In states where pre-exposure prophylaxis (PrEP) use has become more popular, HIV diagnoses have been declining in recent years, Infectious Disease Advisor reports.
Between 2012, when Truvada (tenofovir disoproxil fumarate/emtricitabine) was approved for HIV prevention, and 2018, the estimated number of people using PrEP increased from about 9,000 to just over 100,000.
As described in Clinical Infectious Diseases, researchers analyzed HIV diagnosis data from the U.S. National HIV Surveillance System covering 2012 to 2016 for 32 states plus Washington, DC. For PrEP use data, they looked to a national pharmacy database. The study authors controlled for differences in the rate of viral suppression, which is associated with lower transmission.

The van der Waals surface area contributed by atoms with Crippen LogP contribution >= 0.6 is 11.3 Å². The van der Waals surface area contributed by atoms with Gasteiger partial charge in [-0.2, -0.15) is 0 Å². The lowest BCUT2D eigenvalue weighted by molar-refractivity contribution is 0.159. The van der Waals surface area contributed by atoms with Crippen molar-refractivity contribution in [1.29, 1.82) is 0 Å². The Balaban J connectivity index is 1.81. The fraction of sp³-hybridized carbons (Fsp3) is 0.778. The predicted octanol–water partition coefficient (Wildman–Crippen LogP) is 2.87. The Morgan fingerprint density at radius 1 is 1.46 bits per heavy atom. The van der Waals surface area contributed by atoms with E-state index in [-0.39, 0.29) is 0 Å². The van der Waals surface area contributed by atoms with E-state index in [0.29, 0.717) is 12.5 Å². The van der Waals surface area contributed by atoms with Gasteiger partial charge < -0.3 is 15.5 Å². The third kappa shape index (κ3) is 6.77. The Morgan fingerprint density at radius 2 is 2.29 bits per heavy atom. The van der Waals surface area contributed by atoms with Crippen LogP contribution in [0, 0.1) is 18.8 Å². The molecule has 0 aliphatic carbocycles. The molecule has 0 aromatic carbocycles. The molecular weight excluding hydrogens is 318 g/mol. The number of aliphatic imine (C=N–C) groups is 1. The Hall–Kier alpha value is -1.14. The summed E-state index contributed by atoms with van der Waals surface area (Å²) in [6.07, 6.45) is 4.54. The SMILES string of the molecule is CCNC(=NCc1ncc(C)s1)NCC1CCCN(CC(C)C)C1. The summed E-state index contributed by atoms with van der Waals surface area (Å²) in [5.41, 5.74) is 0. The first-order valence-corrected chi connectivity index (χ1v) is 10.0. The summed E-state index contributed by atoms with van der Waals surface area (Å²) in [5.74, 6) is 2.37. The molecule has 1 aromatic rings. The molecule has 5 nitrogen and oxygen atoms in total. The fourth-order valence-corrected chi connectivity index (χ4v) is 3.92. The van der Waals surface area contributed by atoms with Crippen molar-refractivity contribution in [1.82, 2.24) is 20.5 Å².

The 10 states with the greatest increases in PrEP use saw an estimated average annual decrease in the HIV diagnosis rate of 4.0% between 2012 and 2016.
Among all 33 jurisdictions, the researchers found that when PrEP use increased such that an estimated 1% of people who were good candidates were taking Truvada for prevention, there the annual HIV diagnosis rate between 2012 and 2016 declined by an estimated 1.3% on average. When the PrEP coverage rate increased to 5%, the annual diagnosis rate decreased by 6.6% on average.
When controlling for PrEP use, the study authors found that the viral suppression rate among people living with HIV was not associated with a change in the diagnosis rate.
The study’s findings, the authors concluded, support “bringing PrEP use to scale in the U.S. to accelerate reductions in HIV infections.”
To read the Infectious Disease Advisor article, click here.
To read the study abstract, click here.